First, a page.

MOSFET I vs. T curve

As junction temp increases, r goes up and I goes down, right?
This must be a misprint:
(This is IRFM150/2N7224)
(see fig. 1 & 2 on p. 4). I think these 2 graphs are transposed. The higher
condition should result in less current, yes?
Just testing my grasp of the knowledge...
Thanks,
Reply to
John E.
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Reply to
Robert Baer
Page 4 of a GIF??????
Reply to
Robert Baer
NOT FOUND in DigiKey; either 2N7224 or IRFM150.
Fantasy?
Reply to
Robert Baer
Sorry:
Click on the data sheet image.
Thanks,
Reply to
John E.
The graphs look correct to me.
BTW there is no I vs. T curve, it's R vs. T on fig 4, page 4, and none of the other graphs are even close to I vs. T.
Reply to
cr500r
In the graphs you're looking at, you can hold Vds constant (say one volt) and compare Id at the two temperatures. It is clear that r decreases with increases in temperature. More carriers or something. Isn't that a characteristic of all junctions?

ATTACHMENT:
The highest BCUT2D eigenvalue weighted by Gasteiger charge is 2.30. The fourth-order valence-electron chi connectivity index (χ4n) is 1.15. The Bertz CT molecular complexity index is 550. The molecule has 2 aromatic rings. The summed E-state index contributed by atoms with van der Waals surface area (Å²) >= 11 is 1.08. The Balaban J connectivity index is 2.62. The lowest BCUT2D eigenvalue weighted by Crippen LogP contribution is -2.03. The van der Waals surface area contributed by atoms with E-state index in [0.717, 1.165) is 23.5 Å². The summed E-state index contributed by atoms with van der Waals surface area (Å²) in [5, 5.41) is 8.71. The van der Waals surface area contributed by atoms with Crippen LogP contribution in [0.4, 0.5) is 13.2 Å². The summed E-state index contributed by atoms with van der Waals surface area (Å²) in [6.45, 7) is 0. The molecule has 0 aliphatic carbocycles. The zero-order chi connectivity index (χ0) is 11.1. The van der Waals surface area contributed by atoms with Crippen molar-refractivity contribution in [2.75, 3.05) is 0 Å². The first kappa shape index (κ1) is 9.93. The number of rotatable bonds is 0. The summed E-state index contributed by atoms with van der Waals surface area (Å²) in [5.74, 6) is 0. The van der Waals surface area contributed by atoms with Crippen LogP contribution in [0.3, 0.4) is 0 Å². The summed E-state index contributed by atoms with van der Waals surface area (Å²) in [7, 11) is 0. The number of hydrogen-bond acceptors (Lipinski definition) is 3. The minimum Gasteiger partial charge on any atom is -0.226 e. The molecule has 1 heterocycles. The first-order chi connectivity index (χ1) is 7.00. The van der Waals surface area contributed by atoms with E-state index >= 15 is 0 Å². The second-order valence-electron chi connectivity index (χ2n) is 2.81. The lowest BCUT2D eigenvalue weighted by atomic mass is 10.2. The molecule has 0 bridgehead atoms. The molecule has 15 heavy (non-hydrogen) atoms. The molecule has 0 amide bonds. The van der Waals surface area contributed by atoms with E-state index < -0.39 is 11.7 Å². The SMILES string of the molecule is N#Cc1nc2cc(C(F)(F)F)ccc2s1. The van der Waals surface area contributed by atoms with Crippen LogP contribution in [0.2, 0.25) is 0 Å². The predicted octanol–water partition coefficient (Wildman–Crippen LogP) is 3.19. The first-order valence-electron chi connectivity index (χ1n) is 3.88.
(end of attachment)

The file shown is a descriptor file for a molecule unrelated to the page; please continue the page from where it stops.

You will find a similar result for the IRF510, for example.
Chuck
Reply to
chuck
Look carefully; the figures are correct; it takes a lower Vgs for a given Id at 500V (linear current sink region) and one gets a lower Rds(on) at a given gate drive (look at Vds=1V, Vgs=7.0V).
Reply to
Robert Baer
Gate threshold voltage has a negative coefficient, so falls with temperature (causing the Vgs = 4.5V curve to move up from about 1.1 to 4.5A). This can cause runaway conditions in paralleled linear circutis.
Rds(on) rises, as can be seen by looking at the saturated region of the, say, Vg = 15V curve: at 1V, Ids falls from about 30 to 17A. This causes stability in paralleled switching circuits (unlike bare silicon junctions in diodes and BJTs, and to a lesser extent, IGBTs).
It can be seen in Fig.4 that Rds rises about by a factor of 2 from 25 to 150°C, so my rough reading of the log plot is within reason.
Tim
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Reply to
Tim Williams

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